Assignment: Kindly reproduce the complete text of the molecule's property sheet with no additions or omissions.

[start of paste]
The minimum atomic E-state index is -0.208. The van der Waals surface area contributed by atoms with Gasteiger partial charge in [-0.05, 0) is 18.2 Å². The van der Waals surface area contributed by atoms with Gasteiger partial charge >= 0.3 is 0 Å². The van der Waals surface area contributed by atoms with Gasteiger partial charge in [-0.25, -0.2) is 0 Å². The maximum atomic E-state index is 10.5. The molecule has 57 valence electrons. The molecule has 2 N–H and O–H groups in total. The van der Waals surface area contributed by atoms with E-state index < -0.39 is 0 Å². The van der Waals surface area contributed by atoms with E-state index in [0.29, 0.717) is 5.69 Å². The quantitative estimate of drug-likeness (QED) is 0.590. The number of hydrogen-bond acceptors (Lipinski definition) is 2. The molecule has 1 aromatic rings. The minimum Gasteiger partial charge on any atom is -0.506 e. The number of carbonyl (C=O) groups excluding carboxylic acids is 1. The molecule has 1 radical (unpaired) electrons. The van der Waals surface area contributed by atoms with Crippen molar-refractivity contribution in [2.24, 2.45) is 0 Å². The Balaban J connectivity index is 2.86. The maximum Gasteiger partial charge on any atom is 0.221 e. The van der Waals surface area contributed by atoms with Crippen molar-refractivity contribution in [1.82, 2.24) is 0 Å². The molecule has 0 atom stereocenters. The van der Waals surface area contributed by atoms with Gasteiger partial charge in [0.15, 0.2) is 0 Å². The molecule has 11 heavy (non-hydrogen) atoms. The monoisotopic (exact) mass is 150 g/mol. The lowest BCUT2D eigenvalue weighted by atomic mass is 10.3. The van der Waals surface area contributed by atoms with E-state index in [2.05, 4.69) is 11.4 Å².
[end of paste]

The minimum atomic E-state index is -0.208. The van der Waals surface area contributed by atoms with Gasteiger partial charge in [-0.05, 0) is 18.2 Å². The van der Waals surface area contributed by atoms with Gasteiger partial charge >= 0.3 is 0 Å². The van der Waals surface area contributed by atoms with Gasteiger partial charge in [-0.25, -0.2) is 0 Å². The maximum atomic E-state index is 10.5. The molecule has 57 valence electrons. The molecule has 2 N–H and O–H groups in total. The van der Waals surface area contributed by atoms with E-state index < -0.39 is 0 Å². The van der Waals surface area contributed by atoms with E-state index in [0.29, 0.717) is 5.69 Å². The quantitative estimate of drug-likeness (QED) is 0.590. The number of hydrogen-bond acceptors (Lipinski definition) is 2. The molecule has 1 aromatic rings. The minimum Gasteiger partial charge on any atom is -0.506 e. The number of carbonyl (C=O) groups excluding carboxylic acids is 1. The molecule has 1 radical (unpaired) electrons. The van der Waals surface area contributed by atoms with Crippen molar-refractivity contribution in [2.24, 2.45) is 0 Å². The Balaban J connectivity index is 2.86. The maximum Gasteiger partial charge on any atom is 0.221 e. The van der Waals surface area contributed by atoms with Crippen molar-refractivity contribution in [1.82, 2.24) is 0 Å². The molecule has 0 atom stereocenters. The van der Waals surface area contributed by atoms with Gasteiger partial charge in [0.15, 0.2) is 0 Å². The molecule has 11 heavy (non-hydrogen) atoms. The monoisotopic (exact) mass is 150 g/mol. The lowest BCUT2D eigenvalue weighted by atomic mass is 10.3. The van der Waals surface area contributed by atoms with E-state index in [2.05, 4.69) is 11.4 Å².